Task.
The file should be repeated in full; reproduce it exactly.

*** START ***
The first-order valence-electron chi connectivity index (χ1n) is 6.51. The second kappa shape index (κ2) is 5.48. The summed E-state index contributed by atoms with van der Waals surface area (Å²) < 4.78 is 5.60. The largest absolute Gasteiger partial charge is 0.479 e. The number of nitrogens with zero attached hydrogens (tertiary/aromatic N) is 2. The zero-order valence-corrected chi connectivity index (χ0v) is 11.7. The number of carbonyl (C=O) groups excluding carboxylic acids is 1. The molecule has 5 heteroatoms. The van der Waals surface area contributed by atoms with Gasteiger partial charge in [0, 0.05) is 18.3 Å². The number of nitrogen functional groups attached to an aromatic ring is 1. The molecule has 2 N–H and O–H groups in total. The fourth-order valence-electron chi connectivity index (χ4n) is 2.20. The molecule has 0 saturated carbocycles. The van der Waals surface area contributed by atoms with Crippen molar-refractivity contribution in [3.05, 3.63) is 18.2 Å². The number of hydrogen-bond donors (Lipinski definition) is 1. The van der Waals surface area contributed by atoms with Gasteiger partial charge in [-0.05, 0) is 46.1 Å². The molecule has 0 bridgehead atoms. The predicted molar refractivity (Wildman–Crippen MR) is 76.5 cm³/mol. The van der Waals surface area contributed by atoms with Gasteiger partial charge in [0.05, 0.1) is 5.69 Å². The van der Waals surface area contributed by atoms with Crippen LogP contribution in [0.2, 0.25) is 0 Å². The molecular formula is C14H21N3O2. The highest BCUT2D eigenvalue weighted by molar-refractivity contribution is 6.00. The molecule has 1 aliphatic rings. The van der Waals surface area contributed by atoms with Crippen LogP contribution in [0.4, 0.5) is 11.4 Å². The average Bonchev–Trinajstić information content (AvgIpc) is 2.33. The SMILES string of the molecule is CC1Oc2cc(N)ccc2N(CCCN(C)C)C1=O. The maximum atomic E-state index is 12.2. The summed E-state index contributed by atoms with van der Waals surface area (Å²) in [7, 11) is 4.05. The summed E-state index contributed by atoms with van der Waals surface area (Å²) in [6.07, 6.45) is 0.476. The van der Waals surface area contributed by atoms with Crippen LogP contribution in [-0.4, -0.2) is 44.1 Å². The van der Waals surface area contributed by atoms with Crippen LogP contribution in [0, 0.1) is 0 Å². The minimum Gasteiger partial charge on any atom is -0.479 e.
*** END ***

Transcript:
The first-order valence-electron chi connectivity index (χ1n) is 6.51. The second kappa shape index (κ2) is 5.48. The summed E-state index contributed by atoms with van der Waals surface area (Å²) < 4.78 is 5.60. The largest absolute Gasteiger partial charge is 0.479 e. The number of nitrogens with zero attached hydrogens (tertiary/aromatic N) is 2. The zero-order valence-corrected chi connectivity index (χ0v) is 11.7. The number of carbonyl (C=O) groups excluding carboxylic acids is 1. The molecule has 5 heteroatoms. The van der Waals surface area contributed by atoms with Gasteiger partial charge in [0, 0.05) is 18.3 Å². The number of nitrogen functional groups attached to an aromatic ring is 1. The molecule has 2 N–H and O–H groups in total. The fourth-order valence-electron chi connectivity index (χ4n) is 2.20. The molecule has 0 saturated carbocycles. The van der Waals surface area contributed by atoms with Crippen molar-refractivity contribution in [3.05, 3.63) is 18.2 Å². The number of hydrogen-bond donors (Lipinski definition) is 1. The van der Waals surface area contributed by atoms with Gasteiger partial charge in [-0.05, 0) is 46.1 Å². The molecule has 0 bridgehead atoms. The predicted molar refractivity (Wildman–Crippen MR) is 76.5 cm³/mol. The van der Waals surface area contributed by atoms with Gasteiger partial charge in [0.05, 0.1) is 5.69 Å². The van der Waals surface area contributed by atoms with Crippen LogP contribution in [0.2, 0.25) is 0 Å². The molecular formula is C14H21N3O2. The highest BCUT2D eigenvalue weighted by molar-refractivity contribution is 6.00. The molecule has 1 aliphatic rings. The van der Waals surface area contributed by atoms with Crippen LogP contribution in [0.4, 0.5) is 11.4 Å². The average Bonchev–Trinajstić information content (AvgIpc) is 2.33. The SMILES string of the molecule is CC1Oc2cc(N)ccc2N(CCCN(C)C)C1=O. The maximum atomic E-state index is 12.2. The summed E-state index contributed by atoms with van der Waals surface area (Å²) in [7, 11) is 4.05. The summed E-state index contributed by atoms with van der Waals surface area (Å²) in [6.07, 6.45) is 0.476. The van der Waals surface area contributed by atoms with Crippen LogP contribution in [-0.4, -0.2) is 44.1 Å². The van der Waals surface area contributed by atoms with Crippen LogP contribution in [0, 0.1) is 0 Å². The minimum Gasteiger partial charge on any atom is -0.479 e.